New church starts are crafting their culture. One of the most significant roles any new congregation will address is the formation of their DNA. For missional churches, the essence of their culture will be incarnational.
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What Does Your Church Most Need in Order to Engage in International Missions More Effectively? Weigh In!
Through a survey of a random sampling of Christian Reformed pastors, the following were identified as the most important resources and services that CRC congregations most need in order to engage in international missions more effectively.
When you pastor a congregation of only 26 people, six new members is a pretty big cause for celebration.
By studying the Bible, I hope to deepen my faith in God. By studying the Quran, I hope to better understand the religious experience of my Muslim friends, so that I can share with them my understanding of truth as it is found in the Bible.
An excerpt from the Sea to Sea devotional about riding through Shiprock — a good reminder to all of us to shine in the darkness!
From time to time I receive emails from concerned church members over controversial Bible translations. The translations in question are seven Wycliffe/SIL projects in Muslim contexts. At the center of this controversy are the names God the Father and Son of God, which we call divine familial terms.
What might our Lord most desire Christians from the West to learn from believers in Nigeria? Here is a sampling of their responses.
“We help Christians and Muslims; what matters is the need, not the background of the person,” explained Pastor Jihad.
“We are partnering locally with Latter Rain Ministries (Pastored by Bishop Reginald Blackmon) to share the gospel in Fort Wayne, why don’t we partner with a CRC church in El Potrero, Honduras to share the gospel of Jesus Christ globally?” Pastor Jim Halstead challenged the Community CRC church family.
Much of my work involves helping churches discover their unique gifts and talents that they can contribute to the work of World Renew. How much easier is it to relate to churches in developing countries when you DON'T have all the financial resources or answers?
Owning the task does not mean that missionaries are abandoned — quite the opposite. When a missions team works with their missionaries to discover a common purpose, the partnership and commitment to the task deepen. To use a sports metaphor, the church shifts from merely cheering on the sidelines to being a part of the global team.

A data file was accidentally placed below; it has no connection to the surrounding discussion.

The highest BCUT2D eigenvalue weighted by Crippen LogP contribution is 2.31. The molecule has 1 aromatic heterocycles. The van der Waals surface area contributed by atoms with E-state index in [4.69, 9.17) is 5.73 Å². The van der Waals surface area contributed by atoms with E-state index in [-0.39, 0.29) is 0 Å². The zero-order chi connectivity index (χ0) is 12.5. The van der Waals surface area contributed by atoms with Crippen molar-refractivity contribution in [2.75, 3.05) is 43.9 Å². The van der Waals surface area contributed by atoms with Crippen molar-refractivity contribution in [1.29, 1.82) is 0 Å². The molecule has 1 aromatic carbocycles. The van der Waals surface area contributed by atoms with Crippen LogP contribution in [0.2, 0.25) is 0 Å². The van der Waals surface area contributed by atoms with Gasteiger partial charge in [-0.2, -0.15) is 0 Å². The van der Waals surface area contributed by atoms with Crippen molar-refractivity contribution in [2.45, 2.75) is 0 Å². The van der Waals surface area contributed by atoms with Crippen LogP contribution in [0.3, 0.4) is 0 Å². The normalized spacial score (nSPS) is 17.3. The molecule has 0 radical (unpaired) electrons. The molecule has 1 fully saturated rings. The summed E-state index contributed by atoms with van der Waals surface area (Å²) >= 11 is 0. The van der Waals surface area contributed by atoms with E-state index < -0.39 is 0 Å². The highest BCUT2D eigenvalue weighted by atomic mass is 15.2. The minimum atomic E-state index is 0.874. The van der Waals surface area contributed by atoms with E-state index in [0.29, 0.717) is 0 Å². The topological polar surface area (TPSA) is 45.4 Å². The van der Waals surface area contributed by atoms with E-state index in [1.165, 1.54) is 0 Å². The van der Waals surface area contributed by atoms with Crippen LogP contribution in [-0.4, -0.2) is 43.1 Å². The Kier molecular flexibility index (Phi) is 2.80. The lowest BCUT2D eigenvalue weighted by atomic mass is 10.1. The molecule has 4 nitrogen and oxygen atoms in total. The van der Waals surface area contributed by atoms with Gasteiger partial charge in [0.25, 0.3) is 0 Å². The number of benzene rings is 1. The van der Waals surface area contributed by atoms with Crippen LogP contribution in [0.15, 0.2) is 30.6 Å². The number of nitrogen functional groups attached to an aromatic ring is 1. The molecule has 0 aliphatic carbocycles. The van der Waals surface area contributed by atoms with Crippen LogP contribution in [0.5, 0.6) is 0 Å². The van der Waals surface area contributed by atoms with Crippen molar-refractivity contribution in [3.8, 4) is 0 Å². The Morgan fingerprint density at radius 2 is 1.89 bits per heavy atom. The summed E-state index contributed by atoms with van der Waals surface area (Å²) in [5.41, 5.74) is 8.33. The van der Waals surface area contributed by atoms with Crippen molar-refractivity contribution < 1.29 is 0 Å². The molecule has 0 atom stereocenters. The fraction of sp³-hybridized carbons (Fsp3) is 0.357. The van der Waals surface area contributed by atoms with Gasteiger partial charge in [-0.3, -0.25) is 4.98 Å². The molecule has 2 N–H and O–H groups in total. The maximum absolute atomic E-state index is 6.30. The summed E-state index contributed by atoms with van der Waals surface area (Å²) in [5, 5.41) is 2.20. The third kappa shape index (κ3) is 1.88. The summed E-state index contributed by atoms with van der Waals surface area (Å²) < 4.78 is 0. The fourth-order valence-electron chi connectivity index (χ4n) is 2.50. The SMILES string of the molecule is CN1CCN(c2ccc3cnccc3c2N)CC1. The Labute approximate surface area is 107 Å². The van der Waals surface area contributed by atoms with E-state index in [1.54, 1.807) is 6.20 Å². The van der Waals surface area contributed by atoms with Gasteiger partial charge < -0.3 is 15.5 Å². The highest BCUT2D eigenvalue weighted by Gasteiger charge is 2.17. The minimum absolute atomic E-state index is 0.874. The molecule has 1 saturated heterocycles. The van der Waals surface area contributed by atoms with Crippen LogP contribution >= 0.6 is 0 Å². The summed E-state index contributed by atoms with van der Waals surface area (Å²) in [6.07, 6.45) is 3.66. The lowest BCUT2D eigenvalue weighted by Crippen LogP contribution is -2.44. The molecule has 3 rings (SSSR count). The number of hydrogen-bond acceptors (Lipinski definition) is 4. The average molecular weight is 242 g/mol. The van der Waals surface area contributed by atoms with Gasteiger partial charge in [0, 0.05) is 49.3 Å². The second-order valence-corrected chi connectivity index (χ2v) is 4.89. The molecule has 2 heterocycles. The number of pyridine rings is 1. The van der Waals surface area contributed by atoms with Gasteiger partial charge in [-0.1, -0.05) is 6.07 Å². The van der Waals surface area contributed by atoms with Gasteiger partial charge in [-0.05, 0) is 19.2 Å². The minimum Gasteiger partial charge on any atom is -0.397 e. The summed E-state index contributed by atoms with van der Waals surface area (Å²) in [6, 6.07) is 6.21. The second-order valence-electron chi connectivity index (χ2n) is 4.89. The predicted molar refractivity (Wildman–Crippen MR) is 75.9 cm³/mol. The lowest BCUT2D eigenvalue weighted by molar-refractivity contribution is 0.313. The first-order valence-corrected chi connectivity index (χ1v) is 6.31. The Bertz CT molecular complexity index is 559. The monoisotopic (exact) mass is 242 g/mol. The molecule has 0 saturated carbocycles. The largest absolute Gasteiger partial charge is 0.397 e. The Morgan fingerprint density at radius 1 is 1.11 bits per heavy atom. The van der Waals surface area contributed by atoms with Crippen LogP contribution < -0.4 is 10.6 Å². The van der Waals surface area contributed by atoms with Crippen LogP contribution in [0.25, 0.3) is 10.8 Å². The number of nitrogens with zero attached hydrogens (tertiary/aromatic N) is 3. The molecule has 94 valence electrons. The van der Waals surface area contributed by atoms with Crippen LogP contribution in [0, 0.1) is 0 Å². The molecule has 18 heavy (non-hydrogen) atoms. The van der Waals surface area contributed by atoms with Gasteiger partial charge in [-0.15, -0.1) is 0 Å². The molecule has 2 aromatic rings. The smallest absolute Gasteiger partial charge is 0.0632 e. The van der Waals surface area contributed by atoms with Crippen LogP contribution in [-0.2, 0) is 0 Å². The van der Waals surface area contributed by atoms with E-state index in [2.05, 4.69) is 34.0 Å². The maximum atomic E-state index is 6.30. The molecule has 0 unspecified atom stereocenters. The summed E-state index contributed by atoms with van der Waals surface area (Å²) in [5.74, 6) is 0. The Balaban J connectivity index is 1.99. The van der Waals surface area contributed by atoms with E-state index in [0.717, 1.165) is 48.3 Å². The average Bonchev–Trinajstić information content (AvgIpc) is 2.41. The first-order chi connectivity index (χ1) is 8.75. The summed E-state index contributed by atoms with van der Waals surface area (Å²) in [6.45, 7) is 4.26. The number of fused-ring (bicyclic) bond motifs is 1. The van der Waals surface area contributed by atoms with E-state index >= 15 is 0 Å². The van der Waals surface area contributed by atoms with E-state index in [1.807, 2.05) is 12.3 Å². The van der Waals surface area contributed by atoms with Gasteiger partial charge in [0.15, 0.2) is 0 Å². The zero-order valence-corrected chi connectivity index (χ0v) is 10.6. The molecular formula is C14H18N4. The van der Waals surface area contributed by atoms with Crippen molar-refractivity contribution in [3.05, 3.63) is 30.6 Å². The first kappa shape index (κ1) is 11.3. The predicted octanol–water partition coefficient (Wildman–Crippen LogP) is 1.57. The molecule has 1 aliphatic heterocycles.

Cultural Intelligence is a crucial skill not just for short term mission teams, but for everyone in today's society.
As the CRCNA undertakes more of an active role in inter-religious dialogue in North America, we can learn a lot from our Christian and Muslim friends in Egypt. Egypt has a long history of Christian-Muslim interaction, and in the end, most Egyptians, whether Muslim or Christian, see themselves as Egyptians first.
When I was asked to join the steering committee for the 2008 Sea to Sea ride, I was skeptical. Hundreds of middle to upper income white folks taking the summer off of work to ride bicycles that cost more than some people make in a year was going to “end the cycle of poverty?”
It’s one thing to do things for people, or give things to people... but it’s a tremendously people-building thing to work with people to build self-reliance!
At World Renew we talk a lot about asset based community development; that is, discovering the assets that God has already placed in a community rather than focusing on perceived needs. This approach works with churches, too! What hidden assets might be in your church, just waiting to be deployed for missions?
Over the past decade or so of working with churches, I've noticed a curious tendency for leaders to think of things in either/or terms. For example, "should we invest in local outreach OR global missions?" "Should we reach out to get new members OR should we take care of our own members?" My answer to many of these questions is, "yes."
There’s lots of talk these days about church as institute vs church as organism. Conceptually I understand the difference, but in practice, I suspect it’s not so easy to separate the two. Which leads me to a bigger question, what exactly is “church?”
"There are so many things happening in this congregation in the last three months that the community is abuzz about who the new donor in town could be. But there is no donor—the people have just been woken up by the Gospel of Jesus Christ!"
This reflection from Zach and Sharon Segaar-King, missionaries in Haiti with Christian Reformed World Missions, was written on the third anniversary of the Haiti earthquake. I wonder, what can we in North America learn from this?